I was reading an article by Lucy Mangan in Stylist yesterday about e-readers and, well, her general distain for them. Now, I shall not reply the article in detail, but she makes a couple of points which made my ponder over my own relationship with my Kindle:
- e-readers do not allow you to connect with a book in the way you do with a physical copy, recalling happy memories at a mere glance;
- A physical book will not break or run out of battery in the middle of use.
If I am honest, these are both valid points and things I have mused over myself. Taking the second point first (just to be a bit ‘zany’), my Kindle has broken. When it broke, I was in the middle of a book. At the time, my response was ‘Argh’, followed by some moments of rage and general grumpiness. But, that said, I reported the problem to Amazon, they gave me lots of support and, when it was clear the problem was not to be fixed, they sent me a new one within 3 working days. In the interim, I went back to a standard book and also caught-up on my rowing magazine. Ultimately, I survived the ordeal! Charging doesn’t even warrant it’s own paragraph – the power consumption on a proper e-reader is so low that when you get a low battery warning, you still have a good few hours of reading before it dies.
So, the more crucial issue she raised, that you do not get attached to e-books. I whole-heartedly disagree with this. I do admit, I miss seeing the cover of a book, but having an e-reader has stopped me from picking my books based on the picture on the front which, lets face it, we have all done. Now I read the synopsis and the user reviews. I build an entire catalogues of books ready for my literary consumption. I take chances on new authors. Then, when I read, I get engrossed if the story is worthy of it. This is no different to when I read the print versions. No, I cannot look across my bookshelves and recall the happy memories, but I can flick through my Kindle and get the same thing from the titles. When I am reading a book, my Kindle becomes that book; when I recently read ‘The Hunger Games’ (see my review on Revado), I looked at my Kindle and all I could think was that I wanted to read the next bit – the emotion was exactly the same as my pre-Kindle days.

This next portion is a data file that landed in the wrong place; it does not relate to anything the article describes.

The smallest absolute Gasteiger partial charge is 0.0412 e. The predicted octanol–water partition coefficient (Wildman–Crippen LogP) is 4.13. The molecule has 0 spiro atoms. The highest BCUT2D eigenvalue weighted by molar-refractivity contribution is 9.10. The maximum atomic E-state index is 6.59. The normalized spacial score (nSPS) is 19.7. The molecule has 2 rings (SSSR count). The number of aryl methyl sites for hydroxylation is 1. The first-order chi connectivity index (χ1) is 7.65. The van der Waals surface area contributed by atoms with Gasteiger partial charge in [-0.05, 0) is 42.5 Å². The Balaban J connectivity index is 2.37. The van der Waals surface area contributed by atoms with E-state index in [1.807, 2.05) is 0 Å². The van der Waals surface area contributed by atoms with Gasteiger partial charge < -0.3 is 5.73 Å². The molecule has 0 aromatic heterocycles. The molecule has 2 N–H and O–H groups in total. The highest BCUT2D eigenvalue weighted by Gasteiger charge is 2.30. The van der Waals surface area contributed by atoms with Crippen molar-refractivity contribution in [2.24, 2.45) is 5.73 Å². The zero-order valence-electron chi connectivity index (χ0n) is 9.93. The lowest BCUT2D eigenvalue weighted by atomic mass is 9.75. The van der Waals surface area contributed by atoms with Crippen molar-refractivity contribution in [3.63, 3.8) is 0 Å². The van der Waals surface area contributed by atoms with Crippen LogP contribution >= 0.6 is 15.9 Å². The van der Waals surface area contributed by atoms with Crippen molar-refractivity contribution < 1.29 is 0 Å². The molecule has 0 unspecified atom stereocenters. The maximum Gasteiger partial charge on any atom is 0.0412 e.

So, in summary, I’m afraid Lucy, I disagree with you. Of course everyone is entitled to their views (although I do think one should try something before completely writing it off) but I am a fan of an e-reader. There are numerous disadvantages (like the fact my library is now tied to Amazon), but the advantages are just too great and after one-too-many train journeys where I have finished my book before reaching Finsbury Park and then sat there bored, I am converted. It also makes the books that do deserve a physical presence on my shelf that bit more special!